tf.keras.activations.relu(foo, threshold=7).numpy()
Output:
array([-0., -0.,  0.,  0.,  9.], dtype=float32)

2. Sigmoid Activation Layer

Sigmoid Keras Activation Layer Example
Sigmoid Activation Layer in Keras

In the Sigmoid Activation layer of Keras, we apply the sigmoid function. The formula of Sigmoid function is as below –

sigmoid(x) = 1/ (1 + exp(-x))

The sigmoid activation function produces results in the range of 0 to 1 which is interpreted as the probability.

Advantages of Sigmoid Activation Function

  • The sigmoid activation function is both non-linear and differentiable which are good characteristics for activation function.
  • Since its output ranges from 0 to 1, it is a good choice for the output layer to produce the result in probability for binary classification.

Disadvantages of Sigmoid Activation Function

  • Sigmoid activation is computationally heavy to use and the neural network may not converge fast during training.
  • If the input values are too small or too high, then the neural network may stop learning, this problem is popularly known as the vanishing gradient problem. This is why the Sigmoid activation function is not used in hidden layers.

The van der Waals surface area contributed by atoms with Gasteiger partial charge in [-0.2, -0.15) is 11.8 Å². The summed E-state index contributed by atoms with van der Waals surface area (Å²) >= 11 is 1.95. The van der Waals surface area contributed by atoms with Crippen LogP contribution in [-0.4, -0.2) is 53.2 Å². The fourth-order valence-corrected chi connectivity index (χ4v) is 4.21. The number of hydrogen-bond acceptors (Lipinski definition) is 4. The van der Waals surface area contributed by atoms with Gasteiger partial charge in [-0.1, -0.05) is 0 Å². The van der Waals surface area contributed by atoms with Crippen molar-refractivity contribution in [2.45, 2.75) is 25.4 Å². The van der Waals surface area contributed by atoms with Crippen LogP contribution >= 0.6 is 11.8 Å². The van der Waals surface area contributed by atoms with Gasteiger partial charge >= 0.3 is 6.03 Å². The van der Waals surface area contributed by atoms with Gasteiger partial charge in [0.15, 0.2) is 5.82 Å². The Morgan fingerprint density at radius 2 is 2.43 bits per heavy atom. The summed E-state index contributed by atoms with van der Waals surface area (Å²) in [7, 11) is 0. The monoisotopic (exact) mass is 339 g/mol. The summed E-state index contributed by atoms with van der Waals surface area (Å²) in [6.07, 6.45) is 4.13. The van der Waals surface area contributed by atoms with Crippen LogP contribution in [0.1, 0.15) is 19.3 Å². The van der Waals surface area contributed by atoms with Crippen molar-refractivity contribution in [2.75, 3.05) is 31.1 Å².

Syntax of Sigmoid Activation Layer in Keras

tf.keras.activations.sigmoid(x)

Example of Sigmoid Activation Layer in Keras

In [3]:
a = tf.constant([-35, -5.0, 0.0, 6.0, 25], dtype = tf.float32)
b = tf.keras.activations.sigmoid(a)
b.numpy()
Output:
array([6.3051174e-16, 6.6929162e-03, 5.0000000e-01, 9.9752736e-01,
       1.0000000e+00], dtype=float32)

3. Softmax Activation Layer

Softmax Keras Activation Layer Example
Softmax Activation Layer in Keras

The softmax activation layer in Keras is used to implement Softmax activation in the neural network.

Softmax function produces a probability distribution as a vector whose value range between (0,1) and the sum equals 1.

Advantages of Softmax Activation Function

  • Since Softmax produces a probability distribution, it is used as an output layer for multiclass classification.